From the moment that Brandon Nakashima made his ATP Tour debut last year, everyone in tennis knew that he was destined for big things. On Monday, the teen cracked the Top 100 in the FedEx ATP Rankings for the first time at World No. 89 after reaching his second tour-level final in as many weeks Atlanta.
This accomplishment was a long time coming for Nakashima, who reached the quarter-finals in his first ATP Tour event without dropping a set last year in Delray Beach. But more than his wins over the likes of Cameron Norrie and John Isner, Nakashima has impressed with his rock-solid mentality and composure.
Calm on the court and collected under pressure, the 19-year-old is continuing his steady climb up the FedEx ATP Rankings as he notches a major milestone. After a head-turning two weeks, Nakashima reached his first tour-level final at the Mifel Open in Los Cabos (l. to Norrie) and then backed it up immediately with another final at the Truist Atlanta Open (l. to Isner).
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As a result, Nakashima jumped up 45 spots in the past two weeks to become the youngest American in the Top 100.
“It feels pretty good, for me it’s quite an accomplishment,” Nakashima told ATPTour.com. “For me, it shows that I’m heading in the right direction after a slow clay-court and grass-court season. It gives me a lot of confidence coming into this hard-court swing. I’m looking to just build off of it and keep improving and keep getting better.”
Born in California to parents of Japanese and Vietnamese heritage, Nakashima started playing tennis at three. His talent quickly shone through, on and off the court. Nakashima became the world’s No. 3-ranked junior and enrolled in college early. He played for University of Virginia as a 17-year-old and was named 2019 ACC Freshman of the Year.
But it wasn’t long before Nakashima had his sights set on even bigger feats and he turned pro later that year. He spent the 2020 season improving his game, and built on his successful Delray Beach debut. He pushed eventual finalist Alexander Zverev to four sets in the second round of his first US Open main draw, after spending a week training with Novak Djokovic.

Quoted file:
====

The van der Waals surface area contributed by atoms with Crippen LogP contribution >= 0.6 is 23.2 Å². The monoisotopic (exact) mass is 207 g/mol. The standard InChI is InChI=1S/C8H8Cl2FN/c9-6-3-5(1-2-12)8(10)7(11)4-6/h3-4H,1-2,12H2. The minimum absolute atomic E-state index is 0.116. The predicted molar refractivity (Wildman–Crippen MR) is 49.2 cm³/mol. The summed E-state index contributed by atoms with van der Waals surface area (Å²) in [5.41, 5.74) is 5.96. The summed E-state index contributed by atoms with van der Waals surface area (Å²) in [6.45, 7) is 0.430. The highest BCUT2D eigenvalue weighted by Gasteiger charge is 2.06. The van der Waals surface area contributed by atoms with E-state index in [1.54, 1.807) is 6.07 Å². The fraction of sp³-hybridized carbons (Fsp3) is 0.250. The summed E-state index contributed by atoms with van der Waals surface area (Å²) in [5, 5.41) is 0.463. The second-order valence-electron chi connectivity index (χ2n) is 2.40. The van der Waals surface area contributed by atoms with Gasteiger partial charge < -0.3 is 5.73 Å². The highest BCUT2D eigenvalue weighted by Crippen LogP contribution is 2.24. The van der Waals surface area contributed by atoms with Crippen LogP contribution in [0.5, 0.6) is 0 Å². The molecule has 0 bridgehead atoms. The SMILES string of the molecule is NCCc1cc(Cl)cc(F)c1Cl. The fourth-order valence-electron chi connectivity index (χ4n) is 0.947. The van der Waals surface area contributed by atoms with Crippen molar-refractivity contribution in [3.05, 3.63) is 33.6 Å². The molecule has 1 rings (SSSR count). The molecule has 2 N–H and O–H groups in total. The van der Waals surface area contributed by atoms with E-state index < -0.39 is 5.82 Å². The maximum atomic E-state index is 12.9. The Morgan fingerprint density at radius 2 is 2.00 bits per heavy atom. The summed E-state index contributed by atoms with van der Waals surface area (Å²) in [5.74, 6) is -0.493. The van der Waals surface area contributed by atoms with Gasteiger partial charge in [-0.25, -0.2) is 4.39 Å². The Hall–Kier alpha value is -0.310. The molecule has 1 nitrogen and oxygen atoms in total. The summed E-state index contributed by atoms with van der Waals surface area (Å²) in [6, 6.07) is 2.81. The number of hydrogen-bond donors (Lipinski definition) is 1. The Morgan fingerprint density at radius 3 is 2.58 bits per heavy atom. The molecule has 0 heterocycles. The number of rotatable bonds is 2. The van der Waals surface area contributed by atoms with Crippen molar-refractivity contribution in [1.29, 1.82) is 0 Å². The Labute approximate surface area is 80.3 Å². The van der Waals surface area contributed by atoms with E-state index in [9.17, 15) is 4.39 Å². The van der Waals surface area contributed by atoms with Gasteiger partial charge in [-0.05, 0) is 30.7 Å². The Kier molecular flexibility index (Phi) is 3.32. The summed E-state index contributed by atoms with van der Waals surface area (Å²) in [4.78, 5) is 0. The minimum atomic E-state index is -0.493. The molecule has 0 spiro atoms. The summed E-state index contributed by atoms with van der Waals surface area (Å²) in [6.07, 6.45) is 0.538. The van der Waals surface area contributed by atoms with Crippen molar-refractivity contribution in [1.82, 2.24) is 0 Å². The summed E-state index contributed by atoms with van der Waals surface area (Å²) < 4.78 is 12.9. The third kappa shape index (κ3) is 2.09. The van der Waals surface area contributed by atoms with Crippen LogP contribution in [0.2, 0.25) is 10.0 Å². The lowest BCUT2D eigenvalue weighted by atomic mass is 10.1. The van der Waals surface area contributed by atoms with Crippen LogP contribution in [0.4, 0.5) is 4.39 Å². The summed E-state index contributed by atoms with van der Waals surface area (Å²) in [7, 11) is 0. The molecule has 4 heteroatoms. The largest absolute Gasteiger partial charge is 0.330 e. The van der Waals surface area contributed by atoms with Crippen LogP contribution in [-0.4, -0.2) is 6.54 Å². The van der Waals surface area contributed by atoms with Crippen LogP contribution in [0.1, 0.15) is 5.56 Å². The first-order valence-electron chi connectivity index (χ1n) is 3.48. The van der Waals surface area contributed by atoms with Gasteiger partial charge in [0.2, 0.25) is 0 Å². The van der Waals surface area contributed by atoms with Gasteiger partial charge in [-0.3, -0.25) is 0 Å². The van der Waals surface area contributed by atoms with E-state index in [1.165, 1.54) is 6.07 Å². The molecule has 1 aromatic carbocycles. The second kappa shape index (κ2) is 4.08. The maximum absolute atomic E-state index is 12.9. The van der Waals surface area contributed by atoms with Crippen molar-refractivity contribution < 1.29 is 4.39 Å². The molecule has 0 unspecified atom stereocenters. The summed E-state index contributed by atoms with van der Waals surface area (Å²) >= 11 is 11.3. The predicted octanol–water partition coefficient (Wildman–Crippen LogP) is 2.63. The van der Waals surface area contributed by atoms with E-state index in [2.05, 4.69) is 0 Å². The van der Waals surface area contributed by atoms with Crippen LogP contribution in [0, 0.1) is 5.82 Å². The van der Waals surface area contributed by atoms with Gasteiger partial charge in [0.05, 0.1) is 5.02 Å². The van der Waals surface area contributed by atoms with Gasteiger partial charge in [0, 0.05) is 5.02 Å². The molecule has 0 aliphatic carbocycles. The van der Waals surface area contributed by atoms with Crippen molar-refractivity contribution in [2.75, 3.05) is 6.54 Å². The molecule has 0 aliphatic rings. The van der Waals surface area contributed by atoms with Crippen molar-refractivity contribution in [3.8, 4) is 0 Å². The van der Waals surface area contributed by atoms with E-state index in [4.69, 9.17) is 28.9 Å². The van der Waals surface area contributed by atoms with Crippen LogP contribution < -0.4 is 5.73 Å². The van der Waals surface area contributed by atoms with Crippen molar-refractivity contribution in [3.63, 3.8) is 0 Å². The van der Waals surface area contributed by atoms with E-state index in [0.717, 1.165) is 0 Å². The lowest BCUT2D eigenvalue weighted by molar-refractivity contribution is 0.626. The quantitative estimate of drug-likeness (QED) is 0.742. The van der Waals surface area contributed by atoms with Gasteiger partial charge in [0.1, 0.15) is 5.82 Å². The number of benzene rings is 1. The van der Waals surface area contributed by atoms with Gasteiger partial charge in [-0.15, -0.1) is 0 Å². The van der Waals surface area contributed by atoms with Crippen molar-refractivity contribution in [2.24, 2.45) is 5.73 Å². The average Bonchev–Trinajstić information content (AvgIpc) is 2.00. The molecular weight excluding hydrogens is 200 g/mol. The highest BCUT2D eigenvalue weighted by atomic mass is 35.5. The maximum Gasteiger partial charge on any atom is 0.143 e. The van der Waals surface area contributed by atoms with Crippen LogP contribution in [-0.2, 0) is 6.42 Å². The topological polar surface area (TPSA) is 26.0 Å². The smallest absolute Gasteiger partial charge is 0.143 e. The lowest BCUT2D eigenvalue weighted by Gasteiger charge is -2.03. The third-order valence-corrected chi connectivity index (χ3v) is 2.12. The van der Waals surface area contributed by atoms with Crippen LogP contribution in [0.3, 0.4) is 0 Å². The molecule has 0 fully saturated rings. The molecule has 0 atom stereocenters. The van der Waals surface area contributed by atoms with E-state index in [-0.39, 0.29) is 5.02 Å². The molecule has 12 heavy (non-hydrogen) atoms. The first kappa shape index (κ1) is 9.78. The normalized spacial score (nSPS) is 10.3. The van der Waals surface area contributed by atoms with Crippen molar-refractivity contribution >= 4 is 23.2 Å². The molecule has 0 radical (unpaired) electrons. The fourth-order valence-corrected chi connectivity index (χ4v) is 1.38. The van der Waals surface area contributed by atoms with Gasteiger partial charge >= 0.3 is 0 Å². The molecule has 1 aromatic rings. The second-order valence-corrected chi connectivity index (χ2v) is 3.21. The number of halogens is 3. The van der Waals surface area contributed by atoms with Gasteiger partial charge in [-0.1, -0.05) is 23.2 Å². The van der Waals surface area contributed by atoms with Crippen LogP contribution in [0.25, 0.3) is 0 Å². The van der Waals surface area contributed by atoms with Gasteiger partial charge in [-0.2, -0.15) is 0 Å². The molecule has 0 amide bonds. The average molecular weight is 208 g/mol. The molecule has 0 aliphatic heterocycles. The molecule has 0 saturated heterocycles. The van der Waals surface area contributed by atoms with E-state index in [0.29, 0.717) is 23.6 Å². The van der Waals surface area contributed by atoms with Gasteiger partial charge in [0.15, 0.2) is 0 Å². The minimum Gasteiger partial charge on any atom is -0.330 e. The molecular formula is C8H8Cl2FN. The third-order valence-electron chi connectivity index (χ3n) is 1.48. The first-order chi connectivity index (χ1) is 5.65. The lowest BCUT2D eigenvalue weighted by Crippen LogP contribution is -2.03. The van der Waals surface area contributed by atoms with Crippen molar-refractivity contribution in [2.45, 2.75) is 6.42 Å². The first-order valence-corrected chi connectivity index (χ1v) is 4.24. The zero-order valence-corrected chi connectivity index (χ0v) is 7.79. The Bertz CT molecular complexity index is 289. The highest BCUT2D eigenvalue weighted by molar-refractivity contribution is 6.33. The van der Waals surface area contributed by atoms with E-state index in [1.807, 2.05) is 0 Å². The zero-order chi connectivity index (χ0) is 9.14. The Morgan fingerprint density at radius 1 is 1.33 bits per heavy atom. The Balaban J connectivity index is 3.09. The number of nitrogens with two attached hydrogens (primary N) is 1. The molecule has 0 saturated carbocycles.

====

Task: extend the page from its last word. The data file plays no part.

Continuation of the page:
“I think more than anything, it’s my mental game,” Nakashima said, reflecting on his biggest improvement in 2021. “It hasn’t been easy, especially after having that slow clay-court swing, not winning too many matches in Europe, and then having to come over to the hard courts and try to gain some momentum and show that I belong with these guys and that I can play on the ATP Tour.
“That has been the biggest thing for me, especially for my confidence. And then also the minor things, like the technique and my footwork on the court I think has definitely improved from last year.”
Nakashima, who started the 2020 season ranked No. 364, is now the fourth teenager to feature inside the ATP’s Top 100, following #NextGenATP rivals Carlos Alcaraz (18), Jannik Sinner (19) and Lorenzo Musetti (19).
He’s also jumped three positions to put himself firmly in contention in the ATP Race To Milan for a spot at the Next Gen ATP Finals. Nakashima sits in sixth place, 238 points behind Alcaraz, and the American is determined to continue closing the gap on his peers.
“It’s definitely a goal of mine to make it to Milan for the Next Gen Finals at the end of the year. It would show that I’ve had a solid and consistent year,” Nakashima said. “The main goal for me is to win some of these ATP events and just keep building on the ranking. But it would really be nice to qualify for that at the end of the year and just give my best against those other top young players too.”
To get there, Nakashima won’t be resting on his laurels as he continues to measure his game against the world’s best and prove his mettle on the game’s biggest stages. The 19-year-old is set to make his Citi Open debut this week, and faces Alexei Popyrin in the first round in Washington, D.C.
“There are a lot of things that I’ve realised that I need to improve and get better,” Nakashima said. “For example, my fitness definitely has to improve if I want to go deeper into these tournaments playing against the top pros. Having to play each day and always bring out my best tennis is tough sometimes, but I try to look at it like I’m putting in all the hard work on the practice courts and now it’s paying off.
“There’s still a lot to improve on, but it’s been a good building week for me.”